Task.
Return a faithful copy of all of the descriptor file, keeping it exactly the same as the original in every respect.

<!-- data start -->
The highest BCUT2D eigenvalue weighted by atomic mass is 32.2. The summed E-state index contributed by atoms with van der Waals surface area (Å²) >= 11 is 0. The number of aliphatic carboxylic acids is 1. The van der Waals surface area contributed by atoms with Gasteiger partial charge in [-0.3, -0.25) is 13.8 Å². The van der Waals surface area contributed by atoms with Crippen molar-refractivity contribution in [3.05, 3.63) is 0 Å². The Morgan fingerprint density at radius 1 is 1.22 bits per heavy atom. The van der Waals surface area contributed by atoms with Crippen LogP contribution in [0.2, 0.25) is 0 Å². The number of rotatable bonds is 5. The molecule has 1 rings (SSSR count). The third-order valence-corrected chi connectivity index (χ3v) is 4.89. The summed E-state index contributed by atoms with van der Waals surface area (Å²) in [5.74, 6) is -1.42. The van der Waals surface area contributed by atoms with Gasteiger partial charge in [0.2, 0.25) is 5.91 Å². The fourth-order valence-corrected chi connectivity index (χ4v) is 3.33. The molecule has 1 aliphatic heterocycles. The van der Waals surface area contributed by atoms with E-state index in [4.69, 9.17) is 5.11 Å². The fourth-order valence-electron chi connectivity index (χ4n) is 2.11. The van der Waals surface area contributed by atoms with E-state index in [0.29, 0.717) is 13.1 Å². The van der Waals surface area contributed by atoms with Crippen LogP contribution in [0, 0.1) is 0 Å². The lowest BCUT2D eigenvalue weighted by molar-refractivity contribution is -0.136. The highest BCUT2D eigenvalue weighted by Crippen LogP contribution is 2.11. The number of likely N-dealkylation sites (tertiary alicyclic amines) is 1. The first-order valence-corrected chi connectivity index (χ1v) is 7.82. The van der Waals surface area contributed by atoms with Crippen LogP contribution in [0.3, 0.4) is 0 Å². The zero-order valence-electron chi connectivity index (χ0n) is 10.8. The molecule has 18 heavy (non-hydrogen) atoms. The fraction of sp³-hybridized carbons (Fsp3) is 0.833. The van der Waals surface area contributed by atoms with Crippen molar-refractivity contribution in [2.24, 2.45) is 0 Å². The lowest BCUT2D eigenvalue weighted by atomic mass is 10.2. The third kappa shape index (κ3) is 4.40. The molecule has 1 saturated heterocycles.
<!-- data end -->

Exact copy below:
The highest BCUT2D eigenvalue weighted by atomic mass is 32.2. The summed E-state index contributed by atoms with van der Waals surface area (Å²) >= 11 is 0. The number of aliphatic carboxylic acids is 1. The van der Waals surface area contributed by atoms with Gasteiger partial charge in [-0.3, -0.25) is 13.8 Å². The van der Waals surface area contributed by atoms with Crippen molar-refractivity contribution in [3.05, 3.63) is 0 Å². The Morgan fingerprint density at radius 1 is 1.22 bits per heavy atom. The van der Waals surface area contributed by atoms with Crippen LogP contribution in [0.2, 0.25) is 0 Å². The number of rotatable bonds is 5. The molecule has 1 rings (SSSR count). The third-order valence-corrected chi connectivity index (χ3v) is 4.89. The summed E-state index contributed by atoms with van der Waals surface area (Å²) in [5.74, 6) is -1.42. The van der Waals surface area contributed by atoms with Gasteiger partial charge in [0.2, 0.25) is 5.91 Å². The fourth-order valence-corrected chi connectivity index (χ4v) is 3.33. The molecule has 1 aliphatic heterocycles. The van der Waals surface area contributed by atoms with E-state index in [4.69, 9.17) is 5.11 Å². The fourth-order valence-electron chi connectivity index (χ4n) is 2.11. The van der Waals surface area contributed by atoms with E-state index in [0.29, 0.717) is 13.1 Å². The van der Waals surface area contributed by atoms with Crippen LogP contribution in [0, 0.1) is 0 Å². The lowest BCUT2D eigenvalue weighted by molar-refractivity contribution is -0.136. The highest BCUT2D eigenvalue weighted by Crippen LogP contribution is 2.11. The number of likely N-dealkylation sites (tertiary alicyclic amines) is 1. The first-order valence-corrected chi connectivity index (χ1v) is 7.82. The van der Waals surface area contributed by atoms with Crippen LogP contribution in [0.3, 0.4) is 0 Å². The zero-order valence-electron chi connectivity index (χ0n) is 10.8. The molecule has 18 heavy (non-hydrogen) atoms. The fraction of sp³-hybridized carbons (Fsp3) is 0.833. The van der Waals surface area contributed by atoms with Crippen molar-refractivity contribution in [2.24, 2.45) is 0 Å². The lowest BCUT2D eigenvalue weighted by atomic mass is 10.2. The third kappa shape index (κ3) is 4.40. The molecule has 1 saturated heterocycles.